Activated carbons are recognised as inexpensive, easily available, and efficient catalysts for tar cracking reactions at high temperatures. Their use in hot syngas cleaning is limited by the rapid deactivation resulting from the coke deposition, and the consequent masking phenomenon over the activated carbon surface. This study contributes to a better understanding of the problem and sheds light on possible solutions, by investigating how the temperature (750 ◦C–850 ◦C) and the steam concentration (0%–10%) can affect the extent of the water-gas and reforming reactions occurring between steam and the coke covering the catalyst surface. The activated carbons have been fully characterised before and after the tests utilizing naphthalene as a tar model compound, to study the evolution of their structure after long duration tests. Steam positively affects the naphthalene conversion efficiency, preserving the characteristics of the material. For example, at a temperature of 800 ◦C and a steam concentration of 7.5%, a naphthalene conversion of over 90% is achieved even after 7 h of testing. XRD and Raman spectroscopy analyses suggest that naphthalene cracking produces a coke layer that is more amorphous and, above all, more reactive towards the water gas reaction than the original activated carbon structure.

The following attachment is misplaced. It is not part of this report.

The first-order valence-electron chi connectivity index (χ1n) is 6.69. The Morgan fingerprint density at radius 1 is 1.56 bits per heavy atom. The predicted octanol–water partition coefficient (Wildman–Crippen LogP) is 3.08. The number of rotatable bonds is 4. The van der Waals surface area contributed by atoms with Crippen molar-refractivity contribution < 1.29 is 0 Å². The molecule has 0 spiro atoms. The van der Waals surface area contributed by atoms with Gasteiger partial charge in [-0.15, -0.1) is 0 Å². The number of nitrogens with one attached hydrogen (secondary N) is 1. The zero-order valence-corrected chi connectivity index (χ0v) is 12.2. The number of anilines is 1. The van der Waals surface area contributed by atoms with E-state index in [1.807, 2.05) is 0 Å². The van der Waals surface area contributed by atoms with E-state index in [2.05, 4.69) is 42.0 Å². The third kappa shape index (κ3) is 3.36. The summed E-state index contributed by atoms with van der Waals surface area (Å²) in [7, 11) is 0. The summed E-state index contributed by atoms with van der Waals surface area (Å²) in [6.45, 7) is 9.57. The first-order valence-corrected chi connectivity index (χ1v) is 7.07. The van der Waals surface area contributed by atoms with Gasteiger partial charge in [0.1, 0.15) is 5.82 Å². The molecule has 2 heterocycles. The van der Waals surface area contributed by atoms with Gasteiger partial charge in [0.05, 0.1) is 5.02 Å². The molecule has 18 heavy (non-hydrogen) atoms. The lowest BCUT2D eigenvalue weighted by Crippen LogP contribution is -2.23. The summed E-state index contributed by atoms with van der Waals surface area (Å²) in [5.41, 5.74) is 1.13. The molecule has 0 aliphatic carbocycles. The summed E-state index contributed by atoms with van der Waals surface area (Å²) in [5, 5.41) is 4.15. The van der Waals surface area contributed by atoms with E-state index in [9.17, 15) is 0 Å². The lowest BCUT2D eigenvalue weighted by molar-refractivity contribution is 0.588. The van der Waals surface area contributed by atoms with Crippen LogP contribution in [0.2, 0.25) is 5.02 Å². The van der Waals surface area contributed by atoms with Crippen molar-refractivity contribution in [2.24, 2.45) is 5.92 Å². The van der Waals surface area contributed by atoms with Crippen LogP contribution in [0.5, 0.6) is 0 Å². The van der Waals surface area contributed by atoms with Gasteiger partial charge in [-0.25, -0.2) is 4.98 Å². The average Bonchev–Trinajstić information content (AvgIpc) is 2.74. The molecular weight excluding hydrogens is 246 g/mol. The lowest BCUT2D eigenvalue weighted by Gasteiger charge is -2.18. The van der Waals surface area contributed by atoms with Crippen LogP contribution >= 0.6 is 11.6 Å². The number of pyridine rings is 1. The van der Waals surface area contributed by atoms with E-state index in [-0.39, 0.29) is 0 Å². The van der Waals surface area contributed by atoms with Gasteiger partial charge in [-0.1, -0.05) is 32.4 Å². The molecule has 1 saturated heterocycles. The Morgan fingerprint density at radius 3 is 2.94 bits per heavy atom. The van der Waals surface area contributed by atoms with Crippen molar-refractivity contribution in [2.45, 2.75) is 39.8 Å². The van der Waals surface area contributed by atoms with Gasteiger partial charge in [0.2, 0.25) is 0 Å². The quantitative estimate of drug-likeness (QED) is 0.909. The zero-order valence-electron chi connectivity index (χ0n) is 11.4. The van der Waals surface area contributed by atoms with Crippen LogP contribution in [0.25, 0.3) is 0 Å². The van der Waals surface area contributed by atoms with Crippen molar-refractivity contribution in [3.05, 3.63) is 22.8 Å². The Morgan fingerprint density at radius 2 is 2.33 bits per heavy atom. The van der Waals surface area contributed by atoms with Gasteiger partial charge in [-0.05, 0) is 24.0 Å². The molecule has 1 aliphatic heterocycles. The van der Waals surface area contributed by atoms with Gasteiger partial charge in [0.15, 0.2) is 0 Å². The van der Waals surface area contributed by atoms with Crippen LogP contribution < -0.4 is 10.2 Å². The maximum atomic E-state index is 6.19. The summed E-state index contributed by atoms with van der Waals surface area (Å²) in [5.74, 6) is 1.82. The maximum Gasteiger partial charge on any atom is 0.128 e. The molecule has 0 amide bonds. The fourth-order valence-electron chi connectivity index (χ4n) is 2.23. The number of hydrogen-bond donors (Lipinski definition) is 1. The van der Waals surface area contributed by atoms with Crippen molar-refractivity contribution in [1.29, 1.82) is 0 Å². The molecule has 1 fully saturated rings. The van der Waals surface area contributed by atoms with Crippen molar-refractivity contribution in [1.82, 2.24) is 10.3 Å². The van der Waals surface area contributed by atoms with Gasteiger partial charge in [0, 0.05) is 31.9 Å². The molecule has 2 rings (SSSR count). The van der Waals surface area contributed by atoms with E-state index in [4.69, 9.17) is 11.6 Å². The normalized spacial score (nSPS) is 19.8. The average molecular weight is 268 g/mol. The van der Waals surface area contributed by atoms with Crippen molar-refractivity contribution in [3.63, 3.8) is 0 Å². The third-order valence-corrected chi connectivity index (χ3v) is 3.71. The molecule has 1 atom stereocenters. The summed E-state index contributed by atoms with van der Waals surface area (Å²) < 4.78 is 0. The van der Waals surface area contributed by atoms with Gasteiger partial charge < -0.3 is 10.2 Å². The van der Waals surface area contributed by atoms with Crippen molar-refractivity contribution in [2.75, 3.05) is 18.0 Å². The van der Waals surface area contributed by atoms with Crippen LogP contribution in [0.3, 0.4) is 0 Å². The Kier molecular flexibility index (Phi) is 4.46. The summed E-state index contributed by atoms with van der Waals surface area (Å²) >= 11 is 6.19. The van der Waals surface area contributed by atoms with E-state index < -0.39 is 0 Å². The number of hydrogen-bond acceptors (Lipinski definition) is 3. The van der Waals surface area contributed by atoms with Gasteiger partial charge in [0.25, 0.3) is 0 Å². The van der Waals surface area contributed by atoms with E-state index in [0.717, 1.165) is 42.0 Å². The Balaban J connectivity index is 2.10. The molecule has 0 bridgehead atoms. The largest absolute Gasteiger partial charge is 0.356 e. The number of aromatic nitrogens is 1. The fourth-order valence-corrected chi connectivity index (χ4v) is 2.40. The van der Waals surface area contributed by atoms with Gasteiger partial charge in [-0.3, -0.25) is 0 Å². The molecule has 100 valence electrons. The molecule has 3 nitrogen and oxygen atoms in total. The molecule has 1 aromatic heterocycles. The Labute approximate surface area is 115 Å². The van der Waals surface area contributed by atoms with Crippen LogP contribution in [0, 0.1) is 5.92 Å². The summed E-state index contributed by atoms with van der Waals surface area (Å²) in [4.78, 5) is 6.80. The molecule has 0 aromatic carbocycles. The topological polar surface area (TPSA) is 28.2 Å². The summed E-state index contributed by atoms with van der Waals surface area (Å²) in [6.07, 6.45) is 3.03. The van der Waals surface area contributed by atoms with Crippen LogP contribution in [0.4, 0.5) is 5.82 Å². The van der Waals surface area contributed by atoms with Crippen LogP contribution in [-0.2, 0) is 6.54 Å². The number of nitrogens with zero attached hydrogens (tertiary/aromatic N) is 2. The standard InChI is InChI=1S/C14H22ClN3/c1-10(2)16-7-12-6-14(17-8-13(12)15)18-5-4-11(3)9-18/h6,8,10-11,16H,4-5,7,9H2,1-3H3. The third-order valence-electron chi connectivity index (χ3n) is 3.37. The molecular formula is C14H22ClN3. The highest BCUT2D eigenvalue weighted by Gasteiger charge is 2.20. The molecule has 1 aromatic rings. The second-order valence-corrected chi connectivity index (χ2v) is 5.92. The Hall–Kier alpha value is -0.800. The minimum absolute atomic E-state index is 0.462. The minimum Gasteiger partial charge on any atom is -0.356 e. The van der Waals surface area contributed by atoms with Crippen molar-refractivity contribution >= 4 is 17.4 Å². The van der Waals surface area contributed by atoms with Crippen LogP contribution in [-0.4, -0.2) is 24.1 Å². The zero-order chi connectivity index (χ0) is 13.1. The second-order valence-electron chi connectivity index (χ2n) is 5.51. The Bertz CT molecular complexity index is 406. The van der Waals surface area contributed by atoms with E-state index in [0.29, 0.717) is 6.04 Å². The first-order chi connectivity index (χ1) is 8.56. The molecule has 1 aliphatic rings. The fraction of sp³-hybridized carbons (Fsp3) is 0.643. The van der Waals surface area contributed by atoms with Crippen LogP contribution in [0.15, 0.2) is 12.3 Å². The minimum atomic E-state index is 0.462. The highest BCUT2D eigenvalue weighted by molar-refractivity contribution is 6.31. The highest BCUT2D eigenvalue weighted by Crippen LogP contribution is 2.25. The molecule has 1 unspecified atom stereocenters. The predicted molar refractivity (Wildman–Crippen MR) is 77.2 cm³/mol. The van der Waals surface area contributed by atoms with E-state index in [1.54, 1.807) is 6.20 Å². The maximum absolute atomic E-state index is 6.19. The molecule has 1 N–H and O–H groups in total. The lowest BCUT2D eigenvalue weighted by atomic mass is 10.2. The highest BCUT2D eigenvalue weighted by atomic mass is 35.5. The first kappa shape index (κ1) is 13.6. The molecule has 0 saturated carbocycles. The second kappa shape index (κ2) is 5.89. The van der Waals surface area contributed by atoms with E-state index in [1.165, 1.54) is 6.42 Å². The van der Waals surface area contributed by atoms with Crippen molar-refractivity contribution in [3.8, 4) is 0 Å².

Carmine Boccia;Umberto Arena
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